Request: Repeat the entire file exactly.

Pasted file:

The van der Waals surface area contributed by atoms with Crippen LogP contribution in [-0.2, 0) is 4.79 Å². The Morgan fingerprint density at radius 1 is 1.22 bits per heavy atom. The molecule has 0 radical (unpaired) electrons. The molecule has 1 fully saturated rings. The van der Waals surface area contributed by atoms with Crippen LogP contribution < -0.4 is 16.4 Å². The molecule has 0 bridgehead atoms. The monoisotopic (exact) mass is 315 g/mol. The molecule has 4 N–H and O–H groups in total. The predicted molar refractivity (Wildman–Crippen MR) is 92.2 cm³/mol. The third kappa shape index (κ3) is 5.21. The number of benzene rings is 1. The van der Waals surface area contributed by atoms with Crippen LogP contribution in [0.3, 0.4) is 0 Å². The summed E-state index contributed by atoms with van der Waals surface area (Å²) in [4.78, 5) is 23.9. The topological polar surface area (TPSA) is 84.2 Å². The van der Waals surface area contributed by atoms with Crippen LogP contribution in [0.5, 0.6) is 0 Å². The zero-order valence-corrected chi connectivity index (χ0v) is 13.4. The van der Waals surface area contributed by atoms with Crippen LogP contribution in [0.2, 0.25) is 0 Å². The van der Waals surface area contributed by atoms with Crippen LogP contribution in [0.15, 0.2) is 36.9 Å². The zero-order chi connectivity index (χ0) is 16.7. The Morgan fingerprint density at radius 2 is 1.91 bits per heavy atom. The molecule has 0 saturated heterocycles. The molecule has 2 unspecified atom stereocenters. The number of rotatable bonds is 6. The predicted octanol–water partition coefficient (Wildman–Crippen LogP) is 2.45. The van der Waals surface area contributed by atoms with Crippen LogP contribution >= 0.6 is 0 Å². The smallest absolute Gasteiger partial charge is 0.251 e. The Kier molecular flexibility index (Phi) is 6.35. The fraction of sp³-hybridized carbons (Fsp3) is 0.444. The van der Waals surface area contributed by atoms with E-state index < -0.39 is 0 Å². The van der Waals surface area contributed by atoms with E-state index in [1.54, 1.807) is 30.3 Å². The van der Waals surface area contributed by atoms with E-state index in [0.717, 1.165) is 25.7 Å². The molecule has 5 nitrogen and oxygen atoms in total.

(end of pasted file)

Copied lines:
The van der Waals surface area contributed by atoms with Crippen LogP contribution in [-0.2, 0) is 4.79 Å². The Morgan fingerprint density at radius 1 is 1.22 bits per heavy atom. The molecule has 0 radical (unpaired) electrons. The molecule has 1 fully saturated rings. The van der Waals surface area contributed by atoms with Crippen LogP contribution < -0.4 is 16.4 Å². The molecule has 0 bridgehead atoms. The monoisotopic (exact) mass is 315 g/mol. The molecule has 4 N–H and O–H groups in total. The predicted molar refractivity (Wildman–Crippen MR) is 92.2 cm³/mol. The third kappa shape index (κ3) is 5.21. The number of benzene rings is 1. The van der Waals surface area contributed by atoms with Crippen LogP contribution in [0.3, 0.4) is 0 Å². The summed E-state index contributed by atoms with van der Waals surface area (Å²) in [4.78, 5) is 23.9. The topological polar surface area (TPSA) is 84.2 Å². The van der Waals surface area contributed by atoms with Crippen LogP contribution in [0.5, 0.6) is 0 Å². The zero-order valence-corrected chi connectivity index (χ0v) is 13.4. The van der Waals surface area contributed by atoms with Crippen LogP contribution in [0.2, 0.25) is 0 Å². The van der Waals surface area contributed by atoms with Crippen LogP contribution in [0.15, 0.2) is 36.9 Å². The zero-order chi connectivity index (χ0) is 16.7. The Morgan fingerprint density at radius 2 is 1.91 bits per heavy atom. The molecule has 0 saturated heterocycles. The molecule has 2 unspecified atom stereocenters. The number of rotatable bonds is 6. The predicted octanol–water partition coefficient (Wildman–Crippen LogP) is 2.45. The van der Waals surface area contributed by atoms with Crippen LogP contribution >= 0.6 is 0 Å². The smallest absolute Gasteiger partial charge is 0.251 e. The Kier molecular flexibility index (Phi) is 6.35. The fraction of sp³-hybridized carbons (Fsp3) is 0.444. The van der Waals surface area contributed by atoms with E-state index < -0.39 is 0 Å². The van der Waals surface area contributed by atoms with E-state index in [1.54, 1.807) is 30.3 Å². The van der Waals surface area contributed by atoms with E-state index in [0.717, 1.165) is 25.7 Å². The molecule has 5 nitrogen and oxygen atoms in total.